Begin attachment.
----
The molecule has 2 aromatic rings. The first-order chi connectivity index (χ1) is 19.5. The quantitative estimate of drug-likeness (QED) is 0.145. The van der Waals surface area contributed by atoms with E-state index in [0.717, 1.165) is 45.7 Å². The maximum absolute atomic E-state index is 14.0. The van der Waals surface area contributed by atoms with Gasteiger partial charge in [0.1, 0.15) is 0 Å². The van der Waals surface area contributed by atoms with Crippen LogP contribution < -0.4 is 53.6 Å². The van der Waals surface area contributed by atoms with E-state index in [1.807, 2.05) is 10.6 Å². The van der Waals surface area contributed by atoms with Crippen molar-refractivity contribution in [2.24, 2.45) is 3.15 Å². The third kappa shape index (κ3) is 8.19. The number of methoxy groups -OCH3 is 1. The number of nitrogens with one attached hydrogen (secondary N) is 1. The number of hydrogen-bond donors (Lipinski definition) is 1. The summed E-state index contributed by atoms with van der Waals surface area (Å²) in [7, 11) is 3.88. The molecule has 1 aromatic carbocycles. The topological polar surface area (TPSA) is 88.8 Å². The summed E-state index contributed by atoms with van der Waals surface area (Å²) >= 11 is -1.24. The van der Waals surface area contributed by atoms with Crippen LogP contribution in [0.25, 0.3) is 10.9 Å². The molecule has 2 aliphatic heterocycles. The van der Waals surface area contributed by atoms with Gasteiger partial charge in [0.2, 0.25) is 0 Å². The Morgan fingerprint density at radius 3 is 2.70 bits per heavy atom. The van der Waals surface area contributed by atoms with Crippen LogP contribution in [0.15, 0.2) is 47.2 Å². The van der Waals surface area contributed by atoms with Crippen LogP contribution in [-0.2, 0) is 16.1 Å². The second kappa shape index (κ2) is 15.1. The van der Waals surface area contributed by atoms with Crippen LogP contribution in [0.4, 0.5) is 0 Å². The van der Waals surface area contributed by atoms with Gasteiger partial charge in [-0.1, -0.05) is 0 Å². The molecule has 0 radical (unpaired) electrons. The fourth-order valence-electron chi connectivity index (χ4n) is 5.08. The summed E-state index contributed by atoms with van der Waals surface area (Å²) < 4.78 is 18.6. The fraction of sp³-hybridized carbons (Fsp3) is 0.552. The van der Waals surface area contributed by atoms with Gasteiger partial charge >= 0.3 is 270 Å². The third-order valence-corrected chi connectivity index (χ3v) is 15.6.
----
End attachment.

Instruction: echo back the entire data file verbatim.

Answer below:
The molecule has 2 aromatic rings. The first-order chi connectivity index (χ1) is 19.5. The quantitative estimate of drug-likeness (QED) is 0.145. The van der Waals surface area contributed by atoms with E-state index in [0.717, 1.165) is 45.7 Å². The maximum absolute atomic E-state index is 14.0. The van der Waals surface area contributed by atoms with Gasteiger partial charge in [0.1, 0.15) is 0 Å². The van der Waals surface area contributed by atoms with Crippen LogP contribution < -0.4 is 53.6 Å². The van der Waals surface area contributed by atoms with E-state index in [1.807, 2.05) is 10.6 Å². The van der Waals surface area contributed by atoms with Crippen molar-refractivity contribution in [2.24, 2.45) is 3.15 Å². The third kappa shape index (κ3) is 8.19. The number of methoxy groups -OCH3 is 1. The number of nitrogens with one attached hydrogen (secondary N) is 1. The number of hydrogen-bond donors (Lipinski definition) is 1. The summed E-state index contributed by atoms with van der Waals surface area (Å²) in [7, 11) is 3.88. The molecule has 1 aromatic carbocycles. The topological polar surface area (TPSA) is 88.8 Å². The summed E-state index contributed by atoms with van der Waals surface area (Å²) >= 11 is -1.24. The van der Waals surface area contributed by atoms with Crippen LogP contribution in [0.25, 0.3) is 10.9 Å². The molecule has 2 aliphatic heterocycles. The van der Waals surface area contributed by atoms with Gasteiger partial charge in [0.2, 0.25) is 0 Å². The Morgan fingerprint density at radius 3 is 2.70 bits per heavy atom. The van der Waals surface area contributed by atoms with Crippen LogP contribution in [0.15, 0.2) is 47.2 Å². The van der Waals surface area contributed by atoms with Crippen LogP contribution in [-0.2, 0) is 16.1 Å². The second kappa shape index (κ2) is 15.1. The van der Waals surface area contributed by atoms with Crippen LogP contribution in [0.4, 0.5) is 0 Å². The van der Waals surface area contributed by atoms with Gasteiger partial charge in [-0.1, -0.05) is 0 Å². The molecule has 0 radical (unpaired) electrons. The fourth-order valence-electron chi connectivity index (χ4n) is 5.08. The summed E-state index contributed by atoms with van der Waals surface area (Å²) < 4.78 is 18.6. The fraction of sp³-hybridized carbons (Fsp3) is 0.552. The van der Waals surface area contributed by atoms with Gasteiger partial charge >= 0.3 is 270 Å². The third-order valence-corrected chi connectivity index (χ3v) is 15.6.